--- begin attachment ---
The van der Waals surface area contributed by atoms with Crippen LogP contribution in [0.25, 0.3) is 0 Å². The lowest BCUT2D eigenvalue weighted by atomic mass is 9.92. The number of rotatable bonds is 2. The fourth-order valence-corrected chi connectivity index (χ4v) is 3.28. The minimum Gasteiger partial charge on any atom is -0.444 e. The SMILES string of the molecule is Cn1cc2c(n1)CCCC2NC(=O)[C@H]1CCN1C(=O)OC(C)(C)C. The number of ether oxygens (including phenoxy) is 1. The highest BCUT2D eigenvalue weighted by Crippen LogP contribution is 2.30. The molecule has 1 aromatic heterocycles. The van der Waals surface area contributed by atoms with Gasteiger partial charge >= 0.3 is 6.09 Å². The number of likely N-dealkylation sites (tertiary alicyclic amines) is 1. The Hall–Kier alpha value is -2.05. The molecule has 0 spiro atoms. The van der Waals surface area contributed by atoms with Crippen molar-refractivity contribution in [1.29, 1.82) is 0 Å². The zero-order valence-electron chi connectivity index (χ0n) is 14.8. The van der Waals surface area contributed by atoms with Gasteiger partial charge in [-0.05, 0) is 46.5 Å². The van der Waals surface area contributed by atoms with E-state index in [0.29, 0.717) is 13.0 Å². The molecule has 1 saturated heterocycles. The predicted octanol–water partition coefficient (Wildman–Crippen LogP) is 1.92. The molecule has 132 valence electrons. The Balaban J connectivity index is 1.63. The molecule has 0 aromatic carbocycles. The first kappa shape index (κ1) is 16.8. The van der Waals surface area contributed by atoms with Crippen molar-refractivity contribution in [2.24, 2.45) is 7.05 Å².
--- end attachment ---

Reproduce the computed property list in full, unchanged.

The van der Waals surface area contributed by atoms with Crippen LogP contribution in [0.25, 0.3) is 0 Å². The lowest BCUT2D eigenvalue weighted by atomic mass is 9.92. The number of rotatable bonds is 2. The fourth-order valence-corrected chi connectivity index (χ4v) is 3.28. The minimum Gasteiger partial charge on any atom is -0.444 e. The SMILES string of the molecule is Cn1cc2c(n1)CCCC2NC(=O)[C@H]1CCN1C(=O)OC(C)(C)C. The number of ether oxygens (including phenoxy) is 1. The highest BCUT2D eigenvalue weighted by Crippen LogP contribution is 2.30. The molecule has 1 aromatic heterocycles. The van der Waals surface area contributed by atoms with Gasteiger partial charge >= 0.3 is 6.09 Å². The number of likely N-dealkylation sites (tertiary alicyclic amines) is 1. The Hall–Kier alpha value is -2.05. The molecule has 0 spiro atoms. The van der Waals surface area contributed by atoms with Crippen molar-refractivity contribution in [1.29, 1.82) is 0 Å². The zero-order valence-electron chi connectivity index (χ0n) is 14.8. The van der Waals surface area contributed by atoms with Gasteiger partial charge in [-0.05, 0) is 46.5 Å². The van der Waals surface area contributed by atoms with E-state index in [0.29, 0.717) is 13.0 Å². The molecule has 1 saturated heterocycles. The predicted octanol–water partition coefficient (Wildman–Crippen LogP) is 1.92. The molecule has 132 valence electrons. The Balaban J connectivity index is 1.63. The molecule has 0 aromatic carbocycles. The first kappa shape index (κ1) is 16.8. The van der Waals surface area contributed by atoms with Crippen molar-refractivity contribution in [2.24, 2.45) is 7.05 Å².